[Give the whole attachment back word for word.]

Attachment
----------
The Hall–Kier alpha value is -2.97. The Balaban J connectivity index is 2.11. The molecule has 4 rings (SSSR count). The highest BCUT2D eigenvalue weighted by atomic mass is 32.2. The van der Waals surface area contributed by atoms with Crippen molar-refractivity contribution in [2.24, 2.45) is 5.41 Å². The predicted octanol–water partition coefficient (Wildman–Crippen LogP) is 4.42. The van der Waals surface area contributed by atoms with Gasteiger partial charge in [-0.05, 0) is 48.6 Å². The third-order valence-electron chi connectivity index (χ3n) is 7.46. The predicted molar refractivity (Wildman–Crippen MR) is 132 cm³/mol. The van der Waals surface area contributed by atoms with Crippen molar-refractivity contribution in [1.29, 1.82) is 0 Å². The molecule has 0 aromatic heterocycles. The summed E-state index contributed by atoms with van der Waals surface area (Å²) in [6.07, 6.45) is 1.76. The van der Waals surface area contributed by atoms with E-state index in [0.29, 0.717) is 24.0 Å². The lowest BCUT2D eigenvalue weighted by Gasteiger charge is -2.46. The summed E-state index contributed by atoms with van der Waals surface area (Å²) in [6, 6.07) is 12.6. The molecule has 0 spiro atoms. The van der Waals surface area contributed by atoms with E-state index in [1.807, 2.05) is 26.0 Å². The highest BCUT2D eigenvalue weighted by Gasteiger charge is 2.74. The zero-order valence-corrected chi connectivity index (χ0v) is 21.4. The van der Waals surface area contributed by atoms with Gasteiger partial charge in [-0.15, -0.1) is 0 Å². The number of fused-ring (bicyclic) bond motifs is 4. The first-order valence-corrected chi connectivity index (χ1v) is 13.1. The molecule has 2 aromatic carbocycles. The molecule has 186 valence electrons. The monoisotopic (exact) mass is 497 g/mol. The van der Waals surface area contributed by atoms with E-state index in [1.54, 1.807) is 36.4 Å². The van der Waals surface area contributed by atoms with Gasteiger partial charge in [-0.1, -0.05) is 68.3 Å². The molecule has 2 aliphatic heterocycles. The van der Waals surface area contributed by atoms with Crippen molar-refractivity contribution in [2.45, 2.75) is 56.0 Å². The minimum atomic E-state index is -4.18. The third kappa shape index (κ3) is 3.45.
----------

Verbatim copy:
The Hall–Kier alpha value is -2.97. The Balaban J connectivity index is 2.11. The molecule has 4 rings (SSSR count). The highest BCUT2D eigenvalue weighted by atomic mass is 32.2. The van der Waals surface area contributed by atoms with Crippen molar-refractivity contribution in [2.24, 2.45) is 5.41 Å². The predicted octanol–water partition coefficient (Wildman–Crippen LogP) is 4.42. The van der Waals surface area contributed by atoms with Gasteiger partial charge in [-0.05, 0) is 48.6 Å². The third-order valence-electron chi connectivity index (χ3n) is 7.46. The predicted molar refractivity (Wildman–Crippen MR) is 132 cm³/mol. The van der Waals surface area contributed by atoms with Crippen molar-refractivity contribution in [1.29, 1.82) is 0 Å². The molecule has 0 aromatic heterocycles. The summed E-state index contributed by atoms with van der Waals surface area (Å²) in [6.07, 6.45) is 1.76. The van der Waals surface area contributed by atoms with E-state index in [0.29, 0.717) is 24.0 Å². The lowest BCUT2D eigenvalue weighted by Gasteiger charge is -2.46. The summed E-state index contributed by atoms with van der Waals surface area (Å²) in [6, 6.07) is 12.6. The molecule has 0 spiro atoms. The van der Waals surface area contributed by atoms with E-state index in [1.807, 2.05) is 26.0 Å². The highest BCUT2D eigenvalue weighted by Gasteiger charge is 2.74. The zero-order valence-corrected chi connectivity index (χ0v) is 21.4. The van der Waals surface area contributed by atoms with Gasteiger partial charge in [-0.15, -0.1) is 0 Å². The number of fused-ring (bicyclic) bond motifs is 4. The first-order valence-corrected chi connectivity index (χ1v) is 13.1. The molecule has 2 aromatic carbocycles. The molecule has 186 valence electrons. The monoisotopic (exact) mass is 497 g/mol. The van der Waals surface area contributed by atoms with E-state index in [1.54, 1.807) is 36.4 Å². The van der Waals surface area contributed by atoms with Gasteiger partial charge in [-0.1, -0.05) is 68.3 Å². The molecule has 2 aliphatic heterocycles. The van der Waals surface area contributed by atoms with Crippen molar-refractivity contribution in [2.45, 2.75) is 56.0 Å². The minimum atomic E-state index is -4.18. The third kappa shape index (κ3) is 3.45.